It’s a common enough picture. Joe, a young man aged 17, is keen to get on the road as soon as he can. He has passed his test and found a reliable, small car within his tight budget. Now he bumps into a major problem: the lowest insurance quote he can get is much more expensive than the cost of the car.
The reason for this is simple. Insurers typically use lots of historical claims data to create a collective risk profile. This means that, even if Joe is the best young driver around, the quote is going to reflect his peer group and this will generally mean a much higher than average premium.
By 2016, this picture will have changed dramatically with the introduction of new E-call (emergency call) legislation across the European Union. Designed to significantly reduce the time it takes for the emergency services to be dispatched to an incident, all new cars from that date must be wirelessly connected, automatically transmitting location data to a central control number in the event of an incident, ensuring that the emergency services are better informed to respond more effectively.
One exciting advantage of this is that drivers can give insurance companies permission to access a valuable new asset - dynamic, real-time data on driver behaviour. By combining effective high-volume data collection with the ability to translate this into meaningful insights, insurance companies will have the opportunity to understand risk at a much deeper level and so be able to develop policies in radically new ways.
For an industry short of innovation in recent years and under intense profitability pressure, the emergence of Telematics Usage-Based Insurance is great news. Although the legislation and embedded devices being mainstream is two years off, these benefits can start being realised today through a number of after-market device options already available. This allows insurance companies to accelerate the pace at which they can get new telematics usage based motor policies to market at a competitive price and so get ahead of the pack by fast-tracking costly development time.
Vodafone has taken advantage of its success in developing world-class Machine-to-Machine (M2M) solutions and joined forces with global actuarial specialist Towers Watson to create a comprehensive solution. By retro-fitting or self-installing a Vodafone Vehicle Connect device to existing models to capture per second data on aspects of driver behaviour such as speed, braking and acceleration, Towers Watson’s sophisticated analytics can then create a comprehensive risk scores, which insurers can then work into their rating cards and in turn design highly-personalised premiums for drivers.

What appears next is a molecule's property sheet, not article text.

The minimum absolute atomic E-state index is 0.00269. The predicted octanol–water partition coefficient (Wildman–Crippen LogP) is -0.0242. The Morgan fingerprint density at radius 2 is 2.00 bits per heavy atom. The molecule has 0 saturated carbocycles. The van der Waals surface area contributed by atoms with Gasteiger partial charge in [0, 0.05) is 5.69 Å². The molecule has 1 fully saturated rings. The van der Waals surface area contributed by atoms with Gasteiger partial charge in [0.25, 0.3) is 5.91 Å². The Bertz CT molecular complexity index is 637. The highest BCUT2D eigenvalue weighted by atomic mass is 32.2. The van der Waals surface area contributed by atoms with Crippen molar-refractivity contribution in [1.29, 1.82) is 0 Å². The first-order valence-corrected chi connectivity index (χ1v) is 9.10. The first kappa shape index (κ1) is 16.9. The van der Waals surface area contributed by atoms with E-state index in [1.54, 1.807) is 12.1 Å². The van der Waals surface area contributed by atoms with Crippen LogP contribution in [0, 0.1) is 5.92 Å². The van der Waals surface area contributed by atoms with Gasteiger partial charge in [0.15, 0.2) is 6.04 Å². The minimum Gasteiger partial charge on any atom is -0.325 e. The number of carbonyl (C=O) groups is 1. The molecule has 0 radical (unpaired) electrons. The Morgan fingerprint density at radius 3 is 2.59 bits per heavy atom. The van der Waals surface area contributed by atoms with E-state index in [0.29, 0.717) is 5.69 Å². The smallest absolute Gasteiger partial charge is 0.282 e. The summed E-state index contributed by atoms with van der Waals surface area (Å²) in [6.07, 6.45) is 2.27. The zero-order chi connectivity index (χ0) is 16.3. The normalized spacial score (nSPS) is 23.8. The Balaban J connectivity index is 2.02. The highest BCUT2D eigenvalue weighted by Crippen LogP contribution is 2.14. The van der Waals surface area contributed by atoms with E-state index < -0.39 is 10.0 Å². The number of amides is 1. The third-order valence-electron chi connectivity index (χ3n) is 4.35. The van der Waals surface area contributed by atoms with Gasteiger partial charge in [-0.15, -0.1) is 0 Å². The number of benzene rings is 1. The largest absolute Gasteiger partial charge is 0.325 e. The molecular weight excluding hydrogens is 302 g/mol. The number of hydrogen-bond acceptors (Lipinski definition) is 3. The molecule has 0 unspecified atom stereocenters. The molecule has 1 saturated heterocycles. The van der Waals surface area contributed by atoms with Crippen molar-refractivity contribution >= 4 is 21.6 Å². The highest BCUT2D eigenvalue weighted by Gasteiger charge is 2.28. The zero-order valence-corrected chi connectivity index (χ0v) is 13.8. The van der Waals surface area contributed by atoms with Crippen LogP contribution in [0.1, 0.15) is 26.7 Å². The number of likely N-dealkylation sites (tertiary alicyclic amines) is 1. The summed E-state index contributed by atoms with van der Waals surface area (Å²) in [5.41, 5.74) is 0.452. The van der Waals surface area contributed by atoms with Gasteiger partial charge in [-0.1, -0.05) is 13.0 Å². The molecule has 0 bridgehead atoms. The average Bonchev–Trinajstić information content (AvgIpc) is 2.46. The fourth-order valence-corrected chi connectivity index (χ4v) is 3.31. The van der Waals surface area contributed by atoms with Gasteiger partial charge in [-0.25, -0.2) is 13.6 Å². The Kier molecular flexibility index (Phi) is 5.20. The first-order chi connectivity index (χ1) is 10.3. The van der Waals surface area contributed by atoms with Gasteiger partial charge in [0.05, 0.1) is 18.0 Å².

Everyone wins. The insurer is able to understand risk at much higher levels of fidelity in attracting better risk. This leads to more personalised propositions rewarding better, less risky driving, which in turn improves loss ratios and increasing profitability. Evidence from the US shows that drivers like Joe are happy to be monitored in this way if the result is seen to be fairer and more personalised, with more affordable premiums. And the ability to influence driver behaviour has a positive impact on the broader community, by encouraging safer, 'greener' driving.
Early days perhaps, yet Vodafone Telematics Usage-Based Insurance offers the potential to create real differentiation in what has become a highly commoditised market. It creates the opportunity to move from a once-a-year relationship based on renewal to one of ongoing customer contact. In short, it completely redefines the way insurance companies do business with people like Joe - and all their customers.
For the bigger picture on how Vodafone Telematics Usage-Based Insurance is set to transform the relationship between insurance companies and their customers, contact your Vodafone account manager.
Gartner has positioned Vodafone as a "Leader" in its Magic Quadrant for Managed M2M Services, Worldwide report 2017, for the fourth consecutive year